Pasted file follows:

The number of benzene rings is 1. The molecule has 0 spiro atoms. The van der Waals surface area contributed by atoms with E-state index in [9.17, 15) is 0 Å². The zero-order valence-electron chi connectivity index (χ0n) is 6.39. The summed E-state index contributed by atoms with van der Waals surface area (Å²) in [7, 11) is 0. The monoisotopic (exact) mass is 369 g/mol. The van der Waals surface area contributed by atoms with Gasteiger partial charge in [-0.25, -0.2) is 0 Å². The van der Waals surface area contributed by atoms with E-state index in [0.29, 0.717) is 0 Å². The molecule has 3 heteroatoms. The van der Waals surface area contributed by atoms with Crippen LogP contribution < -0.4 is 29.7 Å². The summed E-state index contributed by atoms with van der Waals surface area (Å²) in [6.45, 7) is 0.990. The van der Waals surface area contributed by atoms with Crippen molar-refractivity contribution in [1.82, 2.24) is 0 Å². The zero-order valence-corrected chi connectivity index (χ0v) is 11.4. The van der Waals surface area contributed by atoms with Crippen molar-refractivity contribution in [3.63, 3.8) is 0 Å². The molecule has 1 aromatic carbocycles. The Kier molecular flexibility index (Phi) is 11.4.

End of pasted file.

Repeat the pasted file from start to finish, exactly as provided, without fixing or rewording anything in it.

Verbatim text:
The number of benzene rings is 1. The molecule has 0 spiro atoms. The van der Waals surface area contributed by atoms with E-state index in [9.17, 15) is 0 Å². The zero-order valence-electron chi connectivity index (χ0n) is 6.39. The summed E-state index contributed by atoms with van der Waals surface area (Å²) in [7, 11) is 0. The monoisotopic (exact) mass is 369 g/mol. The van der Waals surface area contributed by atoms with Gasteiger partial charge in [-0.25, -0.2) is 0 Å². The van der Waals surface area contributed by atoms with E-state index in [0.29, 0.717) is 0 Å². The molecule has 3 heteroatoms. The van der Waals surface area contributed by atoms with Crippen LogP contribution < -0.4 is 29.7 Å². The summed E-state index contributed by atoms with van der Waals surface area (Å²) in [6.45, 7) is 0.990. The van der Waals surface area contributed by atoms with Crippen molar-refractivity contribution in [1.82, 2.24) is 0 Å². The zero-order valence-corrected chi connectivity index (χ0v) is 11.4. The van der Waals surface area contributed by atoms with Crippen molar-refractivity contribution in [3.63, 3.8) is 0 Å². The molecule has 1 aromatic carbocycles. The Kier molecular flexibility index (Phi) is 11.4.